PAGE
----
Today the Bigelow made it past Cape Hatteras to do a little southern sampling. I'd hoped to get some spiny dogfish diet data from south of the Cape but it appears that at least this far offshore the spiny dogfish switch is set to "off." This is very interesting given that my own major professor and several of his students have done quite a bit of work on spiny dogfish south of Cape Hatteras. At least as far as this cruise is concerned, the spinies have been replaced with smooth dogfish.
That said, I managed to get nearly a hundred successful lavages in before crossing south of Hatteras. The entire fish community really does shift here, and this was exemplified by this first tow in the area, which brought up something completely different...
Something lurks beneath this pile of croaker, spot, and smooth dogfish.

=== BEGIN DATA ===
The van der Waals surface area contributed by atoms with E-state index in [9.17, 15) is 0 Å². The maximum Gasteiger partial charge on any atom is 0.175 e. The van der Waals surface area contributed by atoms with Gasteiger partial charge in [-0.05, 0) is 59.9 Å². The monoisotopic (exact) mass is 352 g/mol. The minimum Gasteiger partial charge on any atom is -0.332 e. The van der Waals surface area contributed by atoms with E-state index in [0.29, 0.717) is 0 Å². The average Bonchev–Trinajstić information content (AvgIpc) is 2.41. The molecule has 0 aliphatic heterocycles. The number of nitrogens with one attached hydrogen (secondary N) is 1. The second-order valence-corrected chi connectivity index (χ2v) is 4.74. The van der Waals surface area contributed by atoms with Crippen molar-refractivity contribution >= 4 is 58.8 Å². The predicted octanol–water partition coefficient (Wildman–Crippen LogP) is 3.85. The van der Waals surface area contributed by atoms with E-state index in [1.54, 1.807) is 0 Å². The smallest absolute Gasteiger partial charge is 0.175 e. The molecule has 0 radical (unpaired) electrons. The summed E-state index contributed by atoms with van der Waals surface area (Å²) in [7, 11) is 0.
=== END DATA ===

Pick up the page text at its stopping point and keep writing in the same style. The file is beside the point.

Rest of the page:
The Bigelow is equipped with a large animal sling just for situations like this. By the way, that's an adult female sand tiger shark.
Measurements were taken and the shark was tagged. You can tell by the skin tone that it's still winter conditions in the water. Yes, sharks do tan.
After being measured and tagged, the 2.3 meter (over 6 feet!) shark was lowered back into the water.
Badass stuff, even if the spiny dogfish action has dropped precipitously. Right now I'm taking the opportunity to relax (and catch up on some school-related work) in preparation for another marathon sampling session. We'll be looping back up through the offshore stations off of North Carolina, where I expect to pick up dogfish from some different demographics.